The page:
Why Britain's stuffed


Scott Sumner sums it up:

British voters have no stomach for the savage inequalities of Swedish-style laissez-faire.

And he's right, the body politic simply will not put up with some of the major features of the Swedish State. No inheritance tax, low capital and corporate taxation, for profit voucher financed schools, well, read more of his list of what Sweden does and we do not, cannot.

And it's this paper that shows us why this means we're stuffed:

An increase in government size by 10 percentage points is associated with a 0.5 to 1 percent lower annual growth rate.

Yes, it is possible to have all those lovely accoutrements of an icy social democracy. But there is a price to be paid for it, reduced economic growth. The other name for which is making our children poorer than they could be.

However, there is a way out of this, a get out of jail free card:

countries with large governments compensate for high taxes and spending by implementing market-friendly policies in other areas.

Which brings us back to the way in which Britain simply will not put up with the sorts of market friendly policies that Sweden does routinely.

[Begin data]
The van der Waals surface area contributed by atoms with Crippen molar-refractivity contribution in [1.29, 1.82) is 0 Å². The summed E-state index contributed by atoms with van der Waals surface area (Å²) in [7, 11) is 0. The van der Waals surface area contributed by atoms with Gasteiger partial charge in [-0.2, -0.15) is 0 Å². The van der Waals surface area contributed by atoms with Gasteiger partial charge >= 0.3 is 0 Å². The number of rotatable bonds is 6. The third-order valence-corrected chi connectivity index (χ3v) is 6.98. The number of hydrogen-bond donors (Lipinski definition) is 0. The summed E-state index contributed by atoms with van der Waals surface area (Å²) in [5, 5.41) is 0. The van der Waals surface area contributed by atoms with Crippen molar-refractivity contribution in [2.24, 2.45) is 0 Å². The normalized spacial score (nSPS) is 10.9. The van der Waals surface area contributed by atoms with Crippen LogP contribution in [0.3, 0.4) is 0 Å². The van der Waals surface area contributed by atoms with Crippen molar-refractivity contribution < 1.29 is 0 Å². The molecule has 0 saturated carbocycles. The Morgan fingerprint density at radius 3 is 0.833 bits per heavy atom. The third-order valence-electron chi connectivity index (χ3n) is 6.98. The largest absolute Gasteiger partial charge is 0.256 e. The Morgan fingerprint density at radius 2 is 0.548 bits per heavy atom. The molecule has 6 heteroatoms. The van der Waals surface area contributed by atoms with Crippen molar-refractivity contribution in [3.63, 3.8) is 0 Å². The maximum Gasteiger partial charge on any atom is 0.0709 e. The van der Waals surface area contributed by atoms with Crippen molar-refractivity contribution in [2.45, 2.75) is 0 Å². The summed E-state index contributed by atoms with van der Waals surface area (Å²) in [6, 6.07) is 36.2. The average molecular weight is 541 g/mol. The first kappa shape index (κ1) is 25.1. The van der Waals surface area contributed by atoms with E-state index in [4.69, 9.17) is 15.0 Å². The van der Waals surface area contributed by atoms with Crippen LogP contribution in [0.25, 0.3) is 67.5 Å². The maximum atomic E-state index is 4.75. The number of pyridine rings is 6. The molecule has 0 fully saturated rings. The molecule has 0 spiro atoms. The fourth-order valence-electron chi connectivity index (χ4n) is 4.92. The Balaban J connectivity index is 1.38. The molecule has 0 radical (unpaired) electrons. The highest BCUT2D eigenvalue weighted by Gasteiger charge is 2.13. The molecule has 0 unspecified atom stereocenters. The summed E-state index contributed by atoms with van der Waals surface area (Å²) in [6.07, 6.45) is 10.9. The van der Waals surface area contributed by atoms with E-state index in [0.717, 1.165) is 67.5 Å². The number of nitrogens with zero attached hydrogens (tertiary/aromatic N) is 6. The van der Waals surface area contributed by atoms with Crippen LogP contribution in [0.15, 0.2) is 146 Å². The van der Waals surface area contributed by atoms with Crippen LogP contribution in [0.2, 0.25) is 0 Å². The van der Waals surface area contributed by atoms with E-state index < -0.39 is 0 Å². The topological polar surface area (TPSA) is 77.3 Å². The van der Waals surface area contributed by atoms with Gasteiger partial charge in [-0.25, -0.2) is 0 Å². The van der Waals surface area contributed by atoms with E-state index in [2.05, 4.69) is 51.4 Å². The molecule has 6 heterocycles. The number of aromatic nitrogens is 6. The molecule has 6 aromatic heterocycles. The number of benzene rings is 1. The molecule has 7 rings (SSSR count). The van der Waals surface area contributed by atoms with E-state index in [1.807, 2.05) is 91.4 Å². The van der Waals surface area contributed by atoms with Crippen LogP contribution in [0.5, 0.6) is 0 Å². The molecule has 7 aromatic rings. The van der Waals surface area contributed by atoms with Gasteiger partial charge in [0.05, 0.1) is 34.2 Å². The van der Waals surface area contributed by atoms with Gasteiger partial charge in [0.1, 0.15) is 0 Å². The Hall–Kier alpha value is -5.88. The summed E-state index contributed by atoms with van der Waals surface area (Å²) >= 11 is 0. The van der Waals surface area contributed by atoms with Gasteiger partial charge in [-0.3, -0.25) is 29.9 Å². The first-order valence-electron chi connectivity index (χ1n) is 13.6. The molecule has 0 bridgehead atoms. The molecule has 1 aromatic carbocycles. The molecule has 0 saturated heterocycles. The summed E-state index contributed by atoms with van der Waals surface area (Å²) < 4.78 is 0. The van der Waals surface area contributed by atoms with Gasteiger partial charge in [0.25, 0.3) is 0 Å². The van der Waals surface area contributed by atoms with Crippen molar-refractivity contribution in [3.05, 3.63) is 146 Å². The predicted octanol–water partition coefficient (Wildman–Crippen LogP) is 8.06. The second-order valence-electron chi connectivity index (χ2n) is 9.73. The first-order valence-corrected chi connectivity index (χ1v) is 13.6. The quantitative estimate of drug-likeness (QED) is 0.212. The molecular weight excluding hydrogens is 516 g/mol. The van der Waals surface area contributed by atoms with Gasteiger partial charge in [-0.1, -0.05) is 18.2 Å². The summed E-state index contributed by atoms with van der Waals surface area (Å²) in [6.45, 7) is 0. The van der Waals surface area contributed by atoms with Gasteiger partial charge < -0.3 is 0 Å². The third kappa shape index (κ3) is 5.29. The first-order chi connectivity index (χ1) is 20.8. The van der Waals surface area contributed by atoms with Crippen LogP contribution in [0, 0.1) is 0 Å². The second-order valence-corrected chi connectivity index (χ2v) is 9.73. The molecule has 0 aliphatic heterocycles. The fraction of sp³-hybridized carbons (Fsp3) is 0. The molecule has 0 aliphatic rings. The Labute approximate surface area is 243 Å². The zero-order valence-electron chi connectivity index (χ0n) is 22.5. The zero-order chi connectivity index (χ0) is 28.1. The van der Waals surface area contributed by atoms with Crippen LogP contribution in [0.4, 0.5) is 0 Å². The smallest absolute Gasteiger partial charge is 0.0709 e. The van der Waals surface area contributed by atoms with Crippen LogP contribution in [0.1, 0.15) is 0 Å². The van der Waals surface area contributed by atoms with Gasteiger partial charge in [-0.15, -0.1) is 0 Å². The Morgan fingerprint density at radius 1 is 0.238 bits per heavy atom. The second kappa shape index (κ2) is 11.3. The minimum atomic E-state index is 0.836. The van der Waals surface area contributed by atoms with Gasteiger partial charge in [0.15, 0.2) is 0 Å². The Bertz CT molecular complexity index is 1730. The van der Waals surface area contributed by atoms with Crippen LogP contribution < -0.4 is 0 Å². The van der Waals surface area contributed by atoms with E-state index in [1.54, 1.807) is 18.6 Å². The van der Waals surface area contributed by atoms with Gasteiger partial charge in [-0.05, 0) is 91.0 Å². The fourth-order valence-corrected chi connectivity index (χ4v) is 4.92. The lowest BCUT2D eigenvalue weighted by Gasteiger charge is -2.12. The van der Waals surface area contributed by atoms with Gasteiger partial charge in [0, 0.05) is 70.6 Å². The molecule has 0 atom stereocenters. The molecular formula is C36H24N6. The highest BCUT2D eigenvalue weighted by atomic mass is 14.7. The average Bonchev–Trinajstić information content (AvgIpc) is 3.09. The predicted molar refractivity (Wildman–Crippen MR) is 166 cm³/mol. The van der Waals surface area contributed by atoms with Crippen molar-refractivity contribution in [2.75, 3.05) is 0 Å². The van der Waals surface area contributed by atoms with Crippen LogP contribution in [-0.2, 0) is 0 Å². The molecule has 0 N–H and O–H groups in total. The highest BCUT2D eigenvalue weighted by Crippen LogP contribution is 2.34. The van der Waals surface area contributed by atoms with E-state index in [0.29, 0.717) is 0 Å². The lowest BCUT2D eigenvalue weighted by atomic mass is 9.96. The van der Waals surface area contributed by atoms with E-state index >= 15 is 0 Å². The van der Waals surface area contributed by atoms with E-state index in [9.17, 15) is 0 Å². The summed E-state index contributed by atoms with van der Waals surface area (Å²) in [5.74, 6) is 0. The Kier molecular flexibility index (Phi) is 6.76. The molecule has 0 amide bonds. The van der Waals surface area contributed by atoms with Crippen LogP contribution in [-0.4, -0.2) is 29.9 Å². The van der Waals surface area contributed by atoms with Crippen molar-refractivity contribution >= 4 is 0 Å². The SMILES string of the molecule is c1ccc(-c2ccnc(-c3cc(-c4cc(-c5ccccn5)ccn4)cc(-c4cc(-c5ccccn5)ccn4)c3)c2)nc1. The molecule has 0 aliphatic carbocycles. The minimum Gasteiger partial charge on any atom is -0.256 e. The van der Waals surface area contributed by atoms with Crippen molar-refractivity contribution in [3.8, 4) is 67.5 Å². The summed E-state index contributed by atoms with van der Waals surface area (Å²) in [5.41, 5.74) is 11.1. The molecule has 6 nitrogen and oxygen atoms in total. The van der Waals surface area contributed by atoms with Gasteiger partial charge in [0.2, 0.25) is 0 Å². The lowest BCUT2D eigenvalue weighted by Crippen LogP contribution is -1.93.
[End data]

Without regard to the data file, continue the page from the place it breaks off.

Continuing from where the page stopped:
This is backing up a long held (and often said) contention of mine. Yes, it is possible to have a high tax, high government and high redistribution society. But in order to avoid stagnation while doing so you've got to have a classically liberal, almost laissez faire, economy humming along underneath.

You cannot have what the British left seem to call for, both a highly regulated economy and a highly redistributive one. You can, of course, have the low redistribution, lightly regulated one and that's of course what I would prefer (and I assume no one at all would like the heavily regulated and low redistribution version). Which means that yes, we need to deregulate the economy, whichever of the two, high or low redistribution, versions of classical liberalism you would prefer.

For the children, of course.